I am a puerh freak. Puerh tea is a magical brew, thick and rich, full of chi and friend to the soul. I first discovered it in Seattle’s International District while on a culinary expedition 15 years ago. It’s odd flavor of wet dirt and fish intrigued me and yet, foreign to my flavor lexicon, it took a while to stick. Like radicchio, I knew it was good for me and waited for the ‘acquired taste’ to kick in (it took several years – I think mostly until I started drinking better quality puerh!). Somewhere along the line I became a tea stalker, obsessed and relentless in my devotion to this beautiful brew.
Puerh (“poo-errr”) is actually the name of a Chinese city that was the epicenter of the tea trade centuries ago. It was from here that the tea from seven famous Yunnan mountains were compressed into bricks and loaded into saddle bags for overland travel to Mongolia, Tibet and farther West. Traders found the longer tea travelled, the better it tasted due to natural fermentation. Thus, tea from Puerh became famous.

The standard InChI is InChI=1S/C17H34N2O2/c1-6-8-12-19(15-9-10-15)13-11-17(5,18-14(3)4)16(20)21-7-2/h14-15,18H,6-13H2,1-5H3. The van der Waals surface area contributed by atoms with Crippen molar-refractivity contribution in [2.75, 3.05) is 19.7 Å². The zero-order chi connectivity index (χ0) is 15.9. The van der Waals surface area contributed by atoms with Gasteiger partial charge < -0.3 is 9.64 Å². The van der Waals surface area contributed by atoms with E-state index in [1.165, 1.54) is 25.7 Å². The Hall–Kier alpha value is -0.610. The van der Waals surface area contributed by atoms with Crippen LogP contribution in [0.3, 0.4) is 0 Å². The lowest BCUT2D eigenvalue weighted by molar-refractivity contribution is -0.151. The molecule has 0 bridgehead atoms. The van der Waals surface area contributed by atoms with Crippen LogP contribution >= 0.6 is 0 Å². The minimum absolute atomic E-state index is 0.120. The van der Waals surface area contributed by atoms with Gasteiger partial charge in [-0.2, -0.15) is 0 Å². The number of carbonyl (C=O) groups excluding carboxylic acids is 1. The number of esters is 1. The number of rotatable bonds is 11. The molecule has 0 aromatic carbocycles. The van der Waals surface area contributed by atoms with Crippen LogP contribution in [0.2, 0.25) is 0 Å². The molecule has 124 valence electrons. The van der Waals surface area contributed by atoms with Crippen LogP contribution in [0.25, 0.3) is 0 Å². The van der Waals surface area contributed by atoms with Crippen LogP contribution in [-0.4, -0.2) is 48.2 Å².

High quality puerh is made from the leaves of old tea trees that have grown wild in the high mountains of Yunnan Province, China – far away from the bustle of industry (and pollution) of the cities. Tended by tribal peoples over the centuries, some trees are as old as 500 years and over 60 feet tall. It is thought that the older and the wilder, the more energy or life force it imparts to the drinker.
There are two types: green (‘sheng’), and ripe (‘shou)’. While the exact means of production are kept secret, we know that puerh is made from leaves that are dried, steamed and pressed (green), or piled high and turned (almost like compost) to expedite fermentation (ripe) before being pressed into tight round cakes, bricks or bowl shapes. Over a span of time, bacteria inherent in the tea slowly work to change it’s character, making peurh a collectable item as varied and complex as fine wine- replete with terroir and ever evolving .
While I enjoy green puerh for its vibrance and vitality, I am, as of late, obsessed with ripe puerh with it’s sweet, dark, earthy goodness. The old fishy taste is less common as the industry has matured; nowadays, adept tea masters skillfully coax flavors and aromas such as jujube, camphor, dark chocolate, creamy wood, mushroom and/or honey from the leaf. Thankfully, much of the caffeine and tannins are metabolized through this process, making it a suitable beverage for drinking all day (in fact, it puerh tea is known for inducing a feeling of relaxation and happiness). The ‘yin’ quality of ripe puerh draws me into my center, fortifying my spirit with each sip, creating new earth.